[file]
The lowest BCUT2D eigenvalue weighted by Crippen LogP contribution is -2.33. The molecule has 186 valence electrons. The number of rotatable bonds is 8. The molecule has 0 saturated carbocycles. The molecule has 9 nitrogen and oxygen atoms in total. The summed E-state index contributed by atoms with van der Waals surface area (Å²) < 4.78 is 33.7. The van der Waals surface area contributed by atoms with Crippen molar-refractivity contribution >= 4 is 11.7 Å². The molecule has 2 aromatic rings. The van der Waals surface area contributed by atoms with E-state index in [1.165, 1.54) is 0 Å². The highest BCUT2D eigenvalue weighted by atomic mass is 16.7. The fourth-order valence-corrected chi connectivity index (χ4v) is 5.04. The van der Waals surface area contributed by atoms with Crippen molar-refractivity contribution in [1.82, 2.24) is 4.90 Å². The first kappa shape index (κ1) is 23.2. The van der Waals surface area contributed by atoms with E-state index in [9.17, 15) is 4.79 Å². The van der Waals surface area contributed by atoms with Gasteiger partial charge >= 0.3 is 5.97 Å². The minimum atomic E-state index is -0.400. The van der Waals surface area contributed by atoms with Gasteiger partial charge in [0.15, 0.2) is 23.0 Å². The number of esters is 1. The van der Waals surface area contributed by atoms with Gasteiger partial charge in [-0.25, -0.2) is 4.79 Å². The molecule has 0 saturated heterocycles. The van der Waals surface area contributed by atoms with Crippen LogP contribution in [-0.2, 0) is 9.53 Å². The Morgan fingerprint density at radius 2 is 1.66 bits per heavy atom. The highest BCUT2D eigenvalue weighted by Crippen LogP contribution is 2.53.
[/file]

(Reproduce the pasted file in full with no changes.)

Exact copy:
The lowest BCUT2D eigenvalue weighted by Crippen LogP contribution is -2.33. The molecule has 186 valence electrons. The number of rotatable bonds is 8. The molecule has 0 saturated carbocycles. The molecule has 9 nitrogen and oxygen atoms in total. The summed E-state index contributed by atoms with van der Waals surface area (Å²) < 4.78 is 33.7. The van der Waals surface area contributed by atoms with Crippen molar-refractivity contribution >= 4 is 11.7 Å². The molecule has 2 aromatic rings. The van der Waals surface area contributed by atoms with E-state index in [1.165, 1.54) is 0 Å². The highest BCUT2D eigenvalue weighted by atomic mass is 16.7. The fourth-order valence-corrected chi connectivity index (χ4v) is 5.04. The van der Waals surface area contributed by atoms with Crippen molar-refractivity contribution in [1.82, 2.24) is 4.90 Å². The first kappa shape index (κ1) is 23.2. The van der Waals surface area contributed by atoms with E-state index in [9.17, 15) is 4.79 Å². The van der Waals surface area contributed by atoms with Gasteiger partial charge >= 0.3 is 5.97 Å². The minimum atomic E-state index is -0.400. The van der Waals surface area contributed by atoms with Gasteiger partial charge in [0.15, 0.2) is 23.0 Å². The number of esters is 1. The van der Waals surface area contributed by atoms with Gasteiger partial charge in [-0.25, -0.2) is 4.79 Å². The molecule has 0 saturated heterocycles. The van der Waals surface area contributed by atoms with Crippen LogP contribution in [-0.2, 0) is 9.53 Å². The Morgan fingerprint density at radius 2 is 1.66 bits per heavy atom. The highest BCUT2D eigenvalue weighted by Crippen LogP contribution is 2.53.